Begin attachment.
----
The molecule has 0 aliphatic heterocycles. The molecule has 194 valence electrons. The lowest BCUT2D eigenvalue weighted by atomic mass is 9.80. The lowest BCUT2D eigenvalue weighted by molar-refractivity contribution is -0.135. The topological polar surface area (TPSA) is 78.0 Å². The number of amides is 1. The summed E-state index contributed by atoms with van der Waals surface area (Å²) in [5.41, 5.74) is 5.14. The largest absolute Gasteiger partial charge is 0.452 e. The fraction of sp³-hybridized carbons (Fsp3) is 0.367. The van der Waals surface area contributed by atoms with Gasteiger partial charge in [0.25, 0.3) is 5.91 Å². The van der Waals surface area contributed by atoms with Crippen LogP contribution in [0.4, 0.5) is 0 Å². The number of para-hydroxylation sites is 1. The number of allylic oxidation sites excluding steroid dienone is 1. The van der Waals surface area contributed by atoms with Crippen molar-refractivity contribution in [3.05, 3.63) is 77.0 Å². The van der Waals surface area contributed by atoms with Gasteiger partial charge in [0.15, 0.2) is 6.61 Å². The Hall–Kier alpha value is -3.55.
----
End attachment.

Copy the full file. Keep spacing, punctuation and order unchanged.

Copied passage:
The molecule has 0 aliphatic heterocycles. The molecule has 194 valence electrons. The lowest BCUT2D eigenvalue weighted by atomic mass is 9.80. The lowest BCUT2D eigenvalue weighted by molar-refractivity contribution is -0.135. The topological polar surface area (TPSA) is 78.0 Å². The number of amides is 1. The summed E-state index contributed by atoms with van der Waals surface area (Å²) in [5.41, 5.74) is 5.14. The largest absolute Gasteiger partial charge is 0.452 e. The fraction of sp³-hybridized carbons (Fsp3) is 0.367. The van der Waals surface area contributed by atoms with Gasteiger partial charge in [0.25, 0.3) is 5.91 Å². The van der Waals surface area contributed by atoms with Crippen LogP contribution in [0.4, 0.5) is 0 Å². The number of para-hydroxylation sites is 1. The number of allylic oxidation sites excluding steroid dienone is 1. The van der Waals surface area contributed by atoms with Crippen molar-refractivity contribution in [3.05, 3.63) is 77.0 Å². The van der Waals surface area contributed by atoms with Gasteiger partial charge in [0.15, 0.2) is 6.61 Å². The Hall–Kier alpha value is -3.55.